Guide to E-Advocacy's guide to e-Advocacy, Click Here for Change: Your Guide to the E-Advocacy Revolution is an excellent primer to e-Advocacy for newcomers to the field, as well as helpful reference guide to more experienced campaigners. The guide gives a brief overview of the history of online organizing, outlines the technological tools and strategies for campaigning both online and offline, and provides case studies as a point of reference.  

The guide is written from a US perspective for organizing in a US political context, but the strategies and case studies contained within can be applied to e-Advocacy in an international context too. is trying to do this very thing, by taking the successful strategies of groups like in the US domestic political arena and applying it in an international context.

Click here to download the PDF version of the PolicyLink guide to E-Advocacy

Five steps to building relationships with bloggers

Check out this blog post from Getting Attention about how non-profits can build relationships with bloggers and increase their presence in the blogosphere:


Helvetica vs. Arial


From Helvetica vs. Arial

Helvetica was developed by the Haas Foundry of Switzerland in the 1950s. Microsoft distributed a typeface called Arial, a very similar typeface, that comes bundled with every desktop computer

Thus Arial has now overtaken Helvetica as the standard font in practically everything done by those who don't know better.

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From The Scourge of Arial:

Arial is everywhere. If you don't know what it is, you don't use a modern personal computer. Arial is a font that is familiar to anyone who uses Microsoft products, whether on a PC or a Mac. It has spread like a virus through the typographic landscape and illustrates the pervasiveness of Microsoft's influence in the world.

Arial's ubiquity is not due to its beauty. It's actually rather homely. Not that homeliness is necessarily a bad thing for a typeface. With typefaces, character and history are just as important. Arial, however, has a rather dubious history and not much character. In fact, Arial is little more than a shameless impostor.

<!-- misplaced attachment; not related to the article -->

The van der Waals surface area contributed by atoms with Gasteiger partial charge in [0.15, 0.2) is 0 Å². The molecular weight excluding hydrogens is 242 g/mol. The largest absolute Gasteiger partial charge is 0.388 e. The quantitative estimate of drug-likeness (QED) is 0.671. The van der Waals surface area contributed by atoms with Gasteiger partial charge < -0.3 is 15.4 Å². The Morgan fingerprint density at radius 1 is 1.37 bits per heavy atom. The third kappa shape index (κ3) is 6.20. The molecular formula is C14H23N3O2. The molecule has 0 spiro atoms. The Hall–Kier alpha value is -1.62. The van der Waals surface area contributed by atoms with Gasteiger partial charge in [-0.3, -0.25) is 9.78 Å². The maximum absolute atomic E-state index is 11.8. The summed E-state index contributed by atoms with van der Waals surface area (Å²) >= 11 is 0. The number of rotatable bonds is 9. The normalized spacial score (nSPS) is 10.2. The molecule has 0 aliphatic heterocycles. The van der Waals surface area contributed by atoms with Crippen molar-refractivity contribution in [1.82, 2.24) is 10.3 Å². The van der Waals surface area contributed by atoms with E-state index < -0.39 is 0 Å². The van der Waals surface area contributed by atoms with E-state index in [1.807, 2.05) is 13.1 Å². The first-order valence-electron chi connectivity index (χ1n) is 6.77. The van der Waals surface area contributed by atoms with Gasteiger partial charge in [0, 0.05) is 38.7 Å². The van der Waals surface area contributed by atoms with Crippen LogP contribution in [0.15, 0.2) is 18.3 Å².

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Taiwan president’s Twilight Zone experience

The Chinese government goes too far, again. 

From Tom Plate's Op-Ed in the Khaleej Times:

A China Airline jet, leaving Taipei with President Chen Shui-bian and aides, lands for a refueling stop in San Francisco. It is bound for Managua to allow the president’s party to attend the inauguration of the president of Nicaragua — one of only 24 countries that recognise the prosperous island of Taiwan as a stand-alone government and nation.

Because of the extreme tension between Taiwan and China over the island’s true political status, the angry Chinese government in Beijing expressed disapproval at the granting of a stopover visa by the US to Chen in San Francisco (on the way to Nicaragua) and Los Angeles (returning to Taipei). Beijing went all the way to the White House to try to stop the Chen party’s jet from landing on the West Coast — and to Mexico City to deny the Taiwan plane over-flight rights to Mexican airspace.

Basically, if Beijing could have its way, Chen would be grounded, just like any misbehaving teenager. China regards Taiwan as nothing more than a viperous rogue state and breakaway province that needs to be reintegrated with the mainland — whether its 23 million people like it or not.

[click here to read the whole article]

Best Quote Ever